Last Five Weeks

by Rebeca Becdach

With the last month of my time here in Madrid approaching, I’m constantly thinking about what I want to accomplish with the short time I have left. Yet, I have realized that I’ve accomplished so much this year. I have been able to switch the country I live in, my home, family, and way of life to the extent that now I feel totally normal living here in Madrid. My Spanish is better than ever before and I feel very comfortable speaking it all day with everyone. I’ve put a lot of work into making activities for the girls at the Montoya home and do my best to help every afternoon I spend with them. I’ve begun giving English classes at the Neighborhood Association of Ventilla and have taken it upon myself to spread information about the workshops offered and find someone to help us with the English classes in the afternoons. Through traveling I’ve seen more of the world and in doing so have made meaningful connections and friendships in Madrid and all over Europe. I know the district of Tetuan and the center of Madrid very well and have been a tour guide for friends who have visited. I have become immersed in the Spanish way of life (not sure how I’ll go back to eating meals at the normal time) and have learned how to make some Spanish dishes!

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La Cremá

by Mikel Quintana

Two weeks ago, Valencia celebrated their world famous Fallas/Falles festival. I, along with my friend from back home, Eddie, headed to Valencia to partake in the celebrations. We stayed with Carmen, a friend of mine studying in Valencia, and her roommates who also invited a number of their friends. Thanks to Carmen, and her friends, Eddie and I were able to enjoy Falles through a somewhat local perspective; although they are not from Valencia, they have now lived and studied there for several years. Falles felt like a kick start to the last two months of my time in Spain, providing a spark that made March fly by, leaving me and my fellow fellows, trying to fill every weekend, day, and minute with a meaningful and new experience.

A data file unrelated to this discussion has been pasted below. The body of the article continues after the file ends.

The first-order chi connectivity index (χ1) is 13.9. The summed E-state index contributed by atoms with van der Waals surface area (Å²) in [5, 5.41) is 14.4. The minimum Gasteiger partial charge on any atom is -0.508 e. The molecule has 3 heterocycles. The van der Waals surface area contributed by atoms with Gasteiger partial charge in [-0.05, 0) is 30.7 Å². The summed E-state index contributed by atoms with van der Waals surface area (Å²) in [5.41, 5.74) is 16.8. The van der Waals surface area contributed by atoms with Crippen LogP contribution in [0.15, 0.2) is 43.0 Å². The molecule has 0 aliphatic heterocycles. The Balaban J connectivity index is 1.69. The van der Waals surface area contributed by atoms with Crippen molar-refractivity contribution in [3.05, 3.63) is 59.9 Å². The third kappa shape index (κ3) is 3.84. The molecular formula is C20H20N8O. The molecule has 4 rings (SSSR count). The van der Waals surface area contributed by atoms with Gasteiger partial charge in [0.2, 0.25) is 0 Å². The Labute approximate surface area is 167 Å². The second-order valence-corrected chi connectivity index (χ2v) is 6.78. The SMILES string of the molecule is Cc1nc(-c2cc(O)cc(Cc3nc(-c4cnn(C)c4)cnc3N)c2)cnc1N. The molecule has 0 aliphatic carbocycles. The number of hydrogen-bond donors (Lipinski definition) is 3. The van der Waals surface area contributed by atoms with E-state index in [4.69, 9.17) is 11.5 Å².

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My Walk Home

by Rebeca Becdach

Every week night I take a ten-minute walk from the Paco de Lucia metro station to my home after work. The air is crisp and cold; it is late at night so there are only a few people coming out of the metro. My walk begins with a stretch of uphill; to my left is a cement wall which ends where an incline with bushes and vines begins. To the right is a road where the occasional car or bus heading to plaza de Castilla passes by. Also to the right, once I am higher up on the incline, I can see the dimly lit apartments against the dark blue sky. Beyond these I can see the lights of the buildings in the distance, and above the metro exit the occasional train passes by with a loud blow of its whistle. After the incline, I continue walking on a straight road past the Mercadona, a large supermarket, followed by a vibrant street with restaurants on one side and apartments on the other. Even though my walk home is usually between 10 and 11 pm, there are always people sitting outside eating and talking. I pass by waiters and people walking their dogs (there are so many dogs where I live). I hear the chatter coming from the people eating and cars passing by; on occasion one of the workers and I exchange a good night. This peaceful residential area I call home is a welcomed respite from the stress and hustle of the day. Once I arrive to the gate to enter my apartment complex, I wave to the doorman who always lets me in.

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